BCS launches NpfIT qualification for NHS staff

The British Computer Society has launched a new qualification for NHS staff as software on the National Programme for IT continues to be rolled out.

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The British Computer Society has launched a new qualification for NHS staff as software on the National Programme for IT continues to be rolled out.

The NHS eLearning IT Essentials (ELITE) qualification focuses on skills ranging from using a keyboard and mouse and sending emails, to good file management. It will be available to clinical and non-clinical staff.

It also complements an existing programme called NHS Health (eLearning for Health Information Systems) that provides staff with the training they need to comply with rules on information governance, data protection and patient confidentiality when using health information systems implemented locally through the NPfIT.

The qualification was created by a partnership between the BCS and the NHS Connecting for Health Education, Training and Development Programme.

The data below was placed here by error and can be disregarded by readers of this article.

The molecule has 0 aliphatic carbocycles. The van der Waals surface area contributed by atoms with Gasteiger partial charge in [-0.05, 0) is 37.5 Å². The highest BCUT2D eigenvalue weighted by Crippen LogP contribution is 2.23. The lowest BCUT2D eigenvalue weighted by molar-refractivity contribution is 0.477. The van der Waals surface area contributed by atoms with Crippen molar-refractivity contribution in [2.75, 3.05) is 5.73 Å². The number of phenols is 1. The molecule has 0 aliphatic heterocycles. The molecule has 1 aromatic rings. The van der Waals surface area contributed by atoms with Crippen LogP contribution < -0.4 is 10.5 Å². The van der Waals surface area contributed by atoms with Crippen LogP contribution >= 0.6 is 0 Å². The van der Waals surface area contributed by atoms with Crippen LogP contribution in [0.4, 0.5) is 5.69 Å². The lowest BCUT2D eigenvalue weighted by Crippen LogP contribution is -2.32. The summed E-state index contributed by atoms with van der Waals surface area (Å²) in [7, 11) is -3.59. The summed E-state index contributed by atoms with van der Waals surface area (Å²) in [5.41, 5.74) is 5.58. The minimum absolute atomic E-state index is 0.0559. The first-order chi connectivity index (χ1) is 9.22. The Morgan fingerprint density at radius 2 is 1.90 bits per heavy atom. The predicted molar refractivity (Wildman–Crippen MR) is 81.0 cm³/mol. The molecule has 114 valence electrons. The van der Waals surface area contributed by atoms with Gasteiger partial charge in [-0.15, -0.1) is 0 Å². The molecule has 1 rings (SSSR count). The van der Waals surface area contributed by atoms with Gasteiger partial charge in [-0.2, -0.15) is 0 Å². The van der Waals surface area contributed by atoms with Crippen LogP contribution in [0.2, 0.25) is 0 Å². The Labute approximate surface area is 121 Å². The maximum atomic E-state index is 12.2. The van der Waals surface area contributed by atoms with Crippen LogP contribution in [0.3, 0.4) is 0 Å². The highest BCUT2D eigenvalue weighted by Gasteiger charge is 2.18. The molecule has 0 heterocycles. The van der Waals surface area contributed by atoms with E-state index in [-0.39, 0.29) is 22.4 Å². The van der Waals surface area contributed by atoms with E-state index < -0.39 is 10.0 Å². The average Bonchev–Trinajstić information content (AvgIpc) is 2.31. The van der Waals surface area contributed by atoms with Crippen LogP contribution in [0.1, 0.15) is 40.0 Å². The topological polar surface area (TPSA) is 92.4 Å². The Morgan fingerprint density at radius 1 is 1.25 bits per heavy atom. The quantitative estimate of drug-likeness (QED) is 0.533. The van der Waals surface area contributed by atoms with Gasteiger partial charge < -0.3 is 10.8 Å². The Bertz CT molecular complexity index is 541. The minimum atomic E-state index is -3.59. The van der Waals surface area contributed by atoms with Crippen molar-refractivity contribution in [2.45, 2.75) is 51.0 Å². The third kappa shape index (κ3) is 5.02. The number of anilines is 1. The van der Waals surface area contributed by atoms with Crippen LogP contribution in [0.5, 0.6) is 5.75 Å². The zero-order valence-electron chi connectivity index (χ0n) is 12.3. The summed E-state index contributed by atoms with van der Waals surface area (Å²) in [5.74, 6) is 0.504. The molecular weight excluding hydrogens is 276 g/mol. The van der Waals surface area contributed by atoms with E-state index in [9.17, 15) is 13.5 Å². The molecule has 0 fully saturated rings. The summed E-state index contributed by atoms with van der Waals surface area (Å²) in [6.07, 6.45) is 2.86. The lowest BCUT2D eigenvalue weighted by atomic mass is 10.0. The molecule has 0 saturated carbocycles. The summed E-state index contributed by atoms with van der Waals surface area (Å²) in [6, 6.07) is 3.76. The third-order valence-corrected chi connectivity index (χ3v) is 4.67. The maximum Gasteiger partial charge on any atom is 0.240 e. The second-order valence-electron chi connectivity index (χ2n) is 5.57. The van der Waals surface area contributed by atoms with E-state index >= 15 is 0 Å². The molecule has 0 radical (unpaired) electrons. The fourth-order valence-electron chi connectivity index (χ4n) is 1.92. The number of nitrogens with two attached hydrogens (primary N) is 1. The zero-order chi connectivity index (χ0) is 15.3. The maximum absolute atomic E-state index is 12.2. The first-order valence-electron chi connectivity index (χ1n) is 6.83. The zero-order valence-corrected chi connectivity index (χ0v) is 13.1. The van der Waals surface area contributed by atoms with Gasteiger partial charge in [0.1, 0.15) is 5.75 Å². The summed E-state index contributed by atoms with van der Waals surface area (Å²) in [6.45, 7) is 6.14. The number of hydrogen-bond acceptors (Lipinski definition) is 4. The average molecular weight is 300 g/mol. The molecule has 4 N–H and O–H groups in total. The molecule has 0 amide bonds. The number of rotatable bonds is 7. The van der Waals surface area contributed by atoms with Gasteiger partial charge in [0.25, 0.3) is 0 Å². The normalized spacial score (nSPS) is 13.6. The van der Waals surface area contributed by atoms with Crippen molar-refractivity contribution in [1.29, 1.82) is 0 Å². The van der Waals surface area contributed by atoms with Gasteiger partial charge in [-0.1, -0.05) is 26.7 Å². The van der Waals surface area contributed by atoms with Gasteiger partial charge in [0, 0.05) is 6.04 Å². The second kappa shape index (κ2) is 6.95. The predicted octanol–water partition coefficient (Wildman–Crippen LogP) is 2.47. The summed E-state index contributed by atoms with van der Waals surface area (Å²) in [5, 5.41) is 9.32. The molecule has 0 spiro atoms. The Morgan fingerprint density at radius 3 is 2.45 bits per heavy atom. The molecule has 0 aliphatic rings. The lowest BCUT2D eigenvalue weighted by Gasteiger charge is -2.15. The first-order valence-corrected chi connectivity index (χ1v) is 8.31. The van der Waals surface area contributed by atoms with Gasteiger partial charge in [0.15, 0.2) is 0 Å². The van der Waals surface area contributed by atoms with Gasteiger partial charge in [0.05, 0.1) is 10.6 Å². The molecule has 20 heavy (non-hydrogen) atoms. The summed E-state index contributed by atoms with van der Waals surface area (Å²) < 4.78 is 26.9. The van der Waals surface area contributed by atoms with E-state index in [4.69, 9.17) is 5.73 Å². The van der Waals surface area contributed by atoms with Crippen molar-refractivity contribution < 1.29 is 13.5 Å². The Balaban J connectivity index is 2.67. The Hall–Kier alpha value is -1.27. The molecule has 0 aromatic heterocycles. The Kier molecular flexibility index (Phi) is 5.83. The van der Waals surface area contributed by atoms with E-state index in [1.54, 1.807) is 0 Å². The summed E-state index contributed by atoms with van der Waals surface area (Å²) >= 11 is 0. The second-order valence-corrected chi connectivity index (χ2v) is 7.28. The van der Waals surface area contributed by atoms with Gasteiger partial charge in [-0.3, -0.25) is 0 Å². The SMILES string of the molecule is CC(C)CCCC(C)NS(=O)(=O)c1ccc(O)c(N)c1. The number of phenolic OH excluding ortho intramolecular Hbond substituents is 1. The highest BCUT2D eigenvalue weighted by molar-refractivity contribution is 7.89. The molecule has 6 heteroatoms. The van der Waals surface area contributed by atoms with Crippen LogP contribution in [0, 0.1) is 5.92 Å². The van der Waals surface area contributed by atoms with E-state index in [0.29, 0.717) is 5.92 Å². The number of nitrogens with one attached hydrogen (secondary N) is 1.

In a pilot ELITE test, trialled by 100 NHS staff across five trusts, candidates took an average of ten hours to complete the learning and nine in 10 passed the final test.

Both the NHS ELITE and NHS Health qualifications are part of the joint BCS NHS Essential IT Skills programme. They aim to ensure front line NHS staff have access to training which will develop their basic IT skills, whilst making sure they understand their responsibilities in regards to accessing and handling patient information on the new systems and services.

Peter Bayley, director of qualification products at the BCS, said: "Changes in the way patient information is stored and shared means that qualification providers need to be anticipating and mirroring those changes."

The NHS recently said the first phase of its Lorenzo central care records system is due to be rolled out this June, three years after its original launch date.

But it delayed the latest update to its Choose and Book system, after a software fault with the existing version gave “a couple of hundred” patients incorrect appointments.

It has also co-founded an open source healthcare software programme, called Open Health Tools, headed up by Skip McGaughey, a co-founder of development consortium the Eclipse Foundation.

It is seeking a new CIO and a director of IT programme and system delivery as a result of Richard Granger’s departure in January.

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